Statement at Open Meeting on Adoption of External Business Conduct Rule for Security-Based Swap Dealers and Major Security-Based Swap Participants
Commissioner Kara M. Stein
April 13, 2016
I would also like to thank the staff for their hard work in bringing this recommendation to the Commission, including Heather Seidel, Lourdes Gonzalez, Joanne Rutkowski, Cindy Oh, Lindsay Kidwell, Stacy Puente, Devin Ryan, Brian Bussey, Carol McGee, Joshua Kans, Margaret Rubin, Michelle Danis, Adam Yonce, and Diana Knyazeva.
Over the years, many organizations – large and small, sophisticated and unsophisticated, private and public – have suffered losses and even bankruptcy as the result of swap deals gone wrong. These consequences are not just financial abstractions. They have negatively affected the school systems that educate our children and threatened the provision of basic services by local governments.
For instance, the School District of Philadelphia lost over $160 million in connection with complex swap deals. These losses put at risk the education of children in Philadelphia and came at the expense of local taxpayers. Similarly, the residents of Jefferson County, Alabama, faced significantly higher fees for sewer services when their county was sold swaps under questionable circumstances. Even large companies have faced steep losses from complex swaps sold without full and fair disclosure. In fact, the General Accounting Office found that, between April 1987 and March 1997, derivatives purchasers lost approximately $1.7 billion in deals with questionable sales practices.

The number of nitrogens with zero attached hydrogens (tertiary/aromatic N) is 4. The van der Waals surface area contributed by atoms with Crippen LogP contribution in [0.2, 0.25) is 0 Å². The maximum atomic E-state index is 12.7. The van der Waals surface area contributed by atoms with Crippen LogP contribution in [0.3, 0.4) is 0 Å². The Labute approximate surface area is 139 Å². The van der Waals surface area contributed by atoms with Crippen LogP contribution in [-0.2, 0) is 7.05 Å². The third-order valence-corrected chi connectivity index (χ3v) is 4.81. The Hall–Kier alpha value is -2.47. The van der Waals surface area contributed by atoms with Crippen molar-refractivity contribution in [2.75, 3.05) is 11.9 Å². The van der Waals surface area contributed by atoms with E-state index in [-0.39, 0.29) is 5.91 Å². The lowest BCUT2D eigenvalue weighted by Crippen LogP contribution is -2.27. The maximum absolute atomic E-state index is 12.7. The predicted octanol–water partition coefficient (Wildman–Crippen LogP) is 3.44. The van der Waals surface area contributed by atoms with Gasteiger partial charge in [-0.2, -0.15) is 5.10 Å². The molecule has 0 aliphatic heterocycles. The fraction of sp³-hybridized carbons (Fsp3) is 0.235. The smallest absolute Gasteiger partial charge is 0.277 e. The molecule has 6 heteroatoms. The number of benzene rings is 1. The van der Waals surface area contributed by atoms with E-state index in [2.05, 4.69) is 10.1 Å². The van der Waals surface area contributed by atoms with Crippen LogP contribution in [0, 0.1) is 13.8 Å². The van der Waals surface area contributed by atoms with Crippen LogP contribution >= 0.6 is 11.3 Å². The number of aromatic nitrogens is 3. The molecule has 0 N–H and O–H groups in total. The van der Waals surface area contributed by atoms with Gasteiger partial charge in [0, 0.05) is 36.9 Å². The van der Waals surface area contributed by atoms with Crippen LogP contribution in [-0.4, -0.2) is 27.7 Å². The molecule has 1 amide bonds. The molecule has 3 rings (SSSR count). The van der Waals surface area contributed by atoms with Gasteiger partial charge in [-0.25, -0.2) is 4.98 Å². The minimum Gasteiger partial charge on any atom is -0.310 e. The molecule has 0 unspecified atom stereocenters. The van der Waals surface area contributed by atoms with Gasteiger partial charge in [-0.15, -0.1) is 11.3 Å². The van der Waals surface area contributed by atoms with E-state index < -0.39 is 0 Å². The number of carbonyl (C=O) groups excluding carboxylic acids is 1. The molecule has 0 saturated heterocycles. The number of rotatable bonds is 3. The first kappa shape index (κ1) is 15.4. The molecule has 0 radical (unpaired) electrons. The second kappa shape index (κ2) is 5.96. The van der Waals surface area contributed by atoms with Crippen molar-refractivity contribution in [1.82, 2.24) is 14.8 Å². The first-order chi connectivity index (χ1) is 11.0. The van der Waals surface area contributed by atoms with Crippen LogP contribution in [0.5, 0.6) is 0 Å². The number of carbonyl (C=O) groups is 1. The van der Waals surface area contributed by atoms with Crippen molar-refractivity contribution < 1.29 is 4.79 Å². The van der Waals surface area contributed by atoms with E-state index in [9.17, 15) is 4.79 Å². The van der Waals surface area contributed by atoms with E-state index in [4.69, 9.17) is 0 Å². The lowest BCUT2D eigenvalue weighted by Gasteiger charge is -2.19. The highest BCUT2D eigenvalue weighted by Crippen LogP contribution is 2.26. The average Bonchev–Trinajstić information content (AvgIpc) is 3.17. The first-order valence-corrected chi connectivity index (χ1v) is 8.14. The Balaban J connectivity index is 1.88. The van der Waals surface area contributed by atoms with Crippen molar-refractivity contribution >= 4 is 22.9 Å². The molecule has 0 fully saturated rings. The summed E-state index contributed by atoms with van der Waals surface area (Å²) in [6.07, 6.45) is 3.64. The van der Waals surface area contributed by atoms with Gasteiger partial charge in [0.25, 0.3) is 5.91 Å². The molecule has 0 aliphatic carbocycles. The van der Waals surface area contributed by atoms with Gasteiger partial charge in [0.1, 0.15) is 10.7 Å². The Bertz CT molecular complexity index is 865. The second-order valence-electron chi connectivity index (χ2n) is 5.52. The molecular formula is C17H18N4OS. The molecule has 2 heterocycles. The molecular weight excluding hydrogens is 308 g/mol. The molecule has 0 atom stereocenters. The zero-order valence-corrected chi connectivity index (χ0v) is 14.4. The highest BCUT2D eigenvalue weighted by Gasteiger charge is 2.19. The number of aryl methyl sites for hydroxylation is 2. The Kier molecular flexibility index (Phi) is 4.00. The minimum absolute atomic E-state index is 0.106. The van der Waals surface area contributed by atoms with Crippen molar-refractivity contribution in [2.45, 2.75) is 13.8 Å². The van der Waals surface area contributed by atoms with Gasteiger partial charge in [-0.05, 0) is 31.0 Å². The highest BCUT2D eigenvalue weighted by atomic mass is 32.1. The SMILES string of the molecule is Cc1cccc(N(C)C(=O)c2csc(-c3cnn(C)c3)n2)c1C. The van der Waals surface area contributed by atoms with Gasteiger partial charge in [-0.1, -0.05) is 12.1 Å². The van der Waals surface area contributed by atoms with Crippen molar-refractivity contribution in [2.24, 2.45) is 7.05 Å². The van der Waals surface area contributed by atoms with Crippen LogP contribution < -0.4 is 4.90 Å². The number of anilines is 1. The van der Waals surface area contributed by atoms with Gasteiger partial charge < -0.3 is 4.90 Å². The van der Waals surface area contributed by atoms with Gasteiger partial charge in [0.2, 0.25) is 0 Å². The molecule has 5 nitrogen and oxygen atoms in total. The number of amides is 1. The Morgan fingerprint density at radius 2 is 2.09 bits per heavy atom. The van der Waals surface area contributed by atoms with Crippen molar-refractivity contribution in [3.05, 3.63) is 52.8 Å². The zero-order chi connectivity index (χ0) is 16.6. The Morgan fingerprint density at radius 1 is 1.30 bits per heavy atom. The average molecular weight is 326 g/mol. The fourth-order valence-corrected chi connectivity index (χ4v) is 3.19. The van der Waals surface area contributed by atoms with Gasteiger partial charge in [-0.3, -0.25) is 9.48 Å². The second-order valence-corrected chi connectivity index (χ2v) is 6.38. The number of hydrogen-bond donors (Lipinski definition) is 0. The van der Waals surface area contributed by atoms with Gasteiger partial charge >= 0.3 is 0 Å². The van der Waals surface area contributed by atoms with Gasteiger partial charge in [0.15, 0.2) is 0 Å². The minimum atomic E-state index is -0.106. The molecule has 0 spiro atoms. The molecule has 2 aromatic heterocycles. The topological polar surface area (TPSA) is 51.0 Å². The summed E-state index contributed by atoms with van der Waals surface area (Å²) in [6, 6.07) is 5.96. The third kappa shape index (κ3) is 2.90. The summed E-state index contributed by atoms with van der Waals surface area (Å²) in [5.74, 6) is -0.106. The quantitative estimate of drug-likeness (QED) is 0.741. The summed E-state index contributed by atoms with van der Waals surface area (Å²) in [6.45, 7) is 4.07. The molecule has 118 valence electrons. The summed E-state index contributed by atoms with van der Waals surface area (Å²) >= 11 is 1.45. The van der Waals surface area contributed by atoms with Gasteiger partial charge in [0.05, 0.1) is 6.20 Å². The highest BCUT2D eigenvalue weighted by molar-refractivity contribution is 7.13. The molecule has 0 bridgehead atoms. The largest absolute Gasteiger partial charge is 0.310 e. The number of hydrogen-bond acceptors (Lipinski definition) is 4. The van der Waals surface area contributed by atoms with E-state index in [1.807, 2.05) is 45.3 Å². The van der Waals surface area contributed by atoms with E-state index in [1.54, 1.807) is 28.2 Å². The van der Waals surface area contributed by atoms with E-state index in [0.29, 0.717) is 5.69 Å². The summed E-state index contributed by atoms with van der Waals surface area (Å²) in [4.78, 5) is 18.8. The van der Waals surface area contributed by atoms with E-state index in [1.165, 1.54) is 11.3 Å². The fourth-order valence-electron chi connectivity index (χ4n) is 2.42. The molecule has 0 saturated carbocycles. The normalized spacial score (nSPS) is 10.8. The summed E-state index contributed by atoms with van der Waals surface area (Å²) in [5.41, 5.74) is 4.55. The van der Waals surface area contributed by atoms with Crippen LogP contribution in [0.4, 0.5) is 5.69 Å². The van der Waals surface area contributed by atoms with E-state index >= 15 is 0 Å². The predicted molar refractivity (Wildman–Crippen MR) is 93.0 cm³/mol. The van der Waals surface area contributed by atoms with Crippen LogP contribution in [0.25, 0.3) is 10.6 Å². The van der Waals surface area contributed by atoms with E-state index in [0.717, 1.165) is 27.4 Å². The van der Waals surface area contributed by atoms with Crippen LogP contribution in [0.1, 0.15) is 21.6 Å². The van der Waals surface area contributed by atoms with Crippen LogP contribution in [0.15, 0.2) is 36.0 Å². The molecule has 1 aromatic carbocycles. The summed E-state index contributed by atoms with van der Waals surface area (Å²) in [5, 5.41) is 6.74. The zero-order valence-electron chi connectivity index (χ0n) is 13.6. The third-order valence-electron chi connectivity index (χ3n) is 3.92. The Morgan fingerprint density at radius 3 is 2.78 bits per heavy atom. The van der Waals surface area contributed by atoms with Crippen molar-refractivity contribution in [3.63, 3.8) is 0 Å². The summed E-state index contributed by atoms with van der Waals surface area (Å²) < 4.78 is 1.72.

These problems became increasingly apparent as the financial crisis unfolded in 2008, and the federal government had to step in to avert a deeper economic crisis. The potential failure of AIG, which had sold credit default swaps covering billions and billions of dollars in assets, helped to further a growing loss of confidence in the U.S. and global financial markets. Ultimately, Congress passed the Dodd-Frank Wall Street Reform and Consumer Protection Act to address the abuses that had been uncovered.
Today’s rule spells out some important protections and business conduct standards mandated by Congress in the Dodd-Frank Act. These include anti-fraud rules, a chief compliance officer requirement, and adoption of supervisory systems. It also requires security-based swap dealers and major participants to communicate fairly. They must provide certain basic information to their counterparties so that these counterparties can adequately assess the proposed swap transaction. The rule also includes a requirement that security-based swap dealers act in the best interests of certain special entities, such as municipalities and endowments, when they make recommendations. These protections go to the heart of the abuses that impacted the residents of Jefferson County and the school children in Philadelphia.
In addition to these provisions, Congress also gave the Commission the flexibility to impose additional requirements to protect investors and the public interest. I am pleased that we are using this authority to add a suitability standard, as well as provisions designed to make the Chief Compliance Officer more effective.